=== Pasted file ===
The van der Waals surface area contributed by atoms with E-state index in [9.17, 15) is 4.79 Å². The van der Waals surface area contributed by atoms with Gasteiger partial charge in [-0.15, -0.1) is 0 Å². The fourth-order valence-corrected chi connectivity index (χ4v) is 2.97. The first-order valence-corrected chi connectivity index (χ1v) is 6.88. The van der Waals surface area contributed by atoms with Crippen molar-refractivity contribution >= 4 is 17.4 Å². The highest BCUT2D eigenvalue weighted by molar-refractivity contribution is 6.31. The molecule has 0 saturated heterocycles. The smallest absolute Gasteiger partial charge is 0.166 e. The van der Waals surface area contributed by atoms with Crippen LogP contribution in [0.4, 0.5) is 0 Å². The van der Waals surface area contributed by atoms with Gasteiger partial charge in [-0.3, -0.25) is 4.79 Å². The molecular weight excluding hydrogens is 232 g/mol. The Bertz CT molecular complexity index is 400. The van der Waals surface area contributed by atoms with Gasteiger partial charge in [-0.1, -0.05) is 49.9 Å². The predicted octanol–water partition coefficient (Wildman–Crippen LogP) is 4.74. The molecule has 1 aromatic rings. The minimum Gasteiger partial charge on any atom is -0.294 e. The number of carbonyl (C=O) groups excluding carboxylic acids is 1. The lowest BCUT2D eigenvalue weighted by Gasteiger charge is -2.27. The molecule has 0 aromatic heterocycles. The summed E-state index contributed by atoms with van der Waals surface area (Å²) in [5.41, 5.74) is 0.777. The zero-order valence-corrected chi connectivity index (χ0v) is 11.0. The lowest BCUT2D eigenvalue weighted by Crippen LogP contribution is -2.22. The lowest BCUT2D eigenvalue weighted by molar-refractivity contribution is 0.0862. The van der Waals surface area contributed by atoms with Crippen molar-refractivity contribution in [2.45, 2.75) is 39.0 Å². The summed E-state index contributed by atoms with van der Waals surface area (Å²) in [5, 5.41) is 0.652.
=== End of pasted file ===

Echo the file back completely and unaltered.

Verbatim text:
The van der Waals surface area contributed by atoms with E-state index in [9.17, 15) is 4.79 Å². The van der Waals surface area contributed by atoms with Gasteiger partial charge in [-0.15, -0.1) is 0 Å². The fourth-order valence-corrected chi connectivity index (χ4v) is 2.97. The first-order valence-corrected chi connectivity index (χ1v) is 6.88. The van der Waals surface area contributed by atoms with Crippen molar-refractivity contribution >= 4 is 17.4 Å². The highest BCUT2D eigenvalue weighted by molar-refractivity contribution is 6.31. The molecule has 0 saturated heterocycles. The smallest absolute Gasteiger partial charge is 0.166 e. The van der Waals surface area contributed by atoms with Crippen LogP contribution in [0.4, 0.5) is 0 Å². The van der Waals surface area contributed by atoms with Gasteiger partial charge in [-0.3, -0.25) is 4.79 Å². The molecular weight excluding hydrogens is 232 g/mol. The Bertz CT molecular complexity index is 400. The van der Waals surface area contributed by atoms with Gasteiger partial charge in [-0.1, -0.05) is 49.9 Å². The predicted octanol–water partition coefficient (Wildman–Crippen LogP) is 4.74. The molecule has 1 aromatic rings. The minimum Gasteiger partial charge on any atom is -0.294 e. The number of carbonyl (C=O) groups excluding carboxylic acids is 1. The lowest BCUT2D eigenvalue weighted by Gasteiger charge is -2.27. The molecule has 0 aromatic heterocycles. The summed E-state index contributed by atoms with van der Waals surface area (Å²) in [5.41, 5.74) is 0.777. The zero-order valence-corrected chi connectivity index (χ0v) is 11.0. The lowest BCUT2D eigenvalue weighted by Crippen LogP contribution is -2.22. The lowest BCUT2D eigenvalue weighted by molar-refractivity contribution is 0.0862. The van der Waals surface area contributed by atoms with Crippen molar-refractivity contribution in [2.45, 2.75) is 39.0 Å². The summed E-state index contributed by atoms with van der Waals surface area (Å²) in [5, 5.41) is 0.652.